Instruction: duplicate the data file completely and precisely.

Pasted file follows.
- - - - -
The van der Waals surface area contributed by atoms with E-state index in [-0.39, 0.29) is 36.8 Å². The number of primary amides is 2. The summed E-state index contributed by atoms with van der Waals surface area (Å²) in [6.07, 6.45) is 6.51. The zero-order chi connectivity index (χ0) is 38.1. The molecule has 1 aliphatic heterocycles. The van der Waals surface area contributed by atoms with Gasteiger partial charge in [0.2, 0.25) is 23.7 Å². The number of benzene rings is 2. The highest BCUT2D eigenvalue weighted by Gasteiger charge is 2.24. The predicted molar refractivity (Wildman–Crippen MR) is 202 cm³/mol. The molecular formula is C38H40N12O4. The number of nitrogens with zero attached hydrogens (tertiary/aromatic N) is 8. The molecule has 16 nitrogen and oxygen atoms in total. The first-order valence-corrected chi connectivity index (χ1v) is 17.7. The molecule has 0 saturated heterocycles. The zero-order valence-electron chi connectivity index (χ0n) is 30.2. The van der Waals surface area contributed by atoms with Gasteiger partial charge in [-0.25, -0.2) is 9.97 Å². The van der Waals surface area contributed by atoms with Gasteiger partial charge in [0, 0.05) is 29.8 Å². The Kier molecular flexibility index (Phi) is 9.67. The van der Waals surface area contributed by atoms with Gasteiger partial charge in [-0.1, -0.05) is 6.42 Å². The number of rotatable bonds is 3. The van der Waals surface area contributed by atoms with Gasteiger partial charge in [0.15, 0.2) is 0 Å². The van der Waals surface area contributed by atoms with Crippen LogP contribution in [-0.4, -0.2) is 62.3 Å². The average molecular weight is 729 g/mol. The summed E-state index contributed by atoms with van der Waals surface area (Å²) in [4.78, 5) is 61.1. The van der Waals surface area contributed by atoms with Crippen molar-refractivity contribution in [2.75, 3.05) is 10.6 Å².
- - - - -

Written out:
The van der Waals surface area contributed by atoms with E-state index in [-0.39, 0.29) is 36.8 Å². The number of primary amides is 2. The summed E-state index contributed by atoms with van der Waals surface area (Å²) in [6.07, 6.45) is 6.51. The zero-order chi connectivity index (χ0) is 38.1. The molecule has 1 aliphatic heterocycles. The van der Waals surface area contributed by atoms with Gasteiger partial charge in [0.2, 0.25) is 23.7 Å². The number of benzene rings is 2. The highest BCUT2D eigenvalue weighted by Gasteiger charge is 2.24. The predicted molar refractivity (Wildman–Crippen MR) is 202 cm³/mol. The molecular formula is C38H40N12O4. The number of nitrogens with zero attached hydrogens (tertiary/aromatic N) is 8. The molecule has 16 nitrogen and oxygen atoms in total. The first-order valence-corrected chi connectivity index (χ1v) is 17.7. The molecule has 0 saturated heterocycles. The zero-order valence-electron chi connectivity index (χ0n) is 30.2. The van der Waals surface area contributed by atoms with Gasteiger partial charge in [-0.25, -0.2) is 9.97 Å². The van der Waals surface area contributed by atoms with Gasteiger partial charge in [0, 0.05) is 29.8 Å². The Kier molecular flexibility index (Phi) is 9.67. The van der Waals surface area contributed by atoms with Gasteiger partial charge in [-0.1, -0.05) is 6.42 Å². The number of rotatable bonds is 3. The van der Waals surface area contributed by atoms with Gasteiger partial charge in [0.15, 0.2) is 0 Å². The van der Waals surface area contributed by atoms with Crippen LogP contribution in [-0.4, -0.2) is 62.3 Å². The average molecular weight is 729 g/mol. The summed E-state index contributed by atoms with van der Waals surface area (Å²) in [4.78, 5) is 61.1. The van der Waals surface area contributed by atoms with Crippen molar-refractivity contribution in [2.75, 3.05) is 10.6 Å².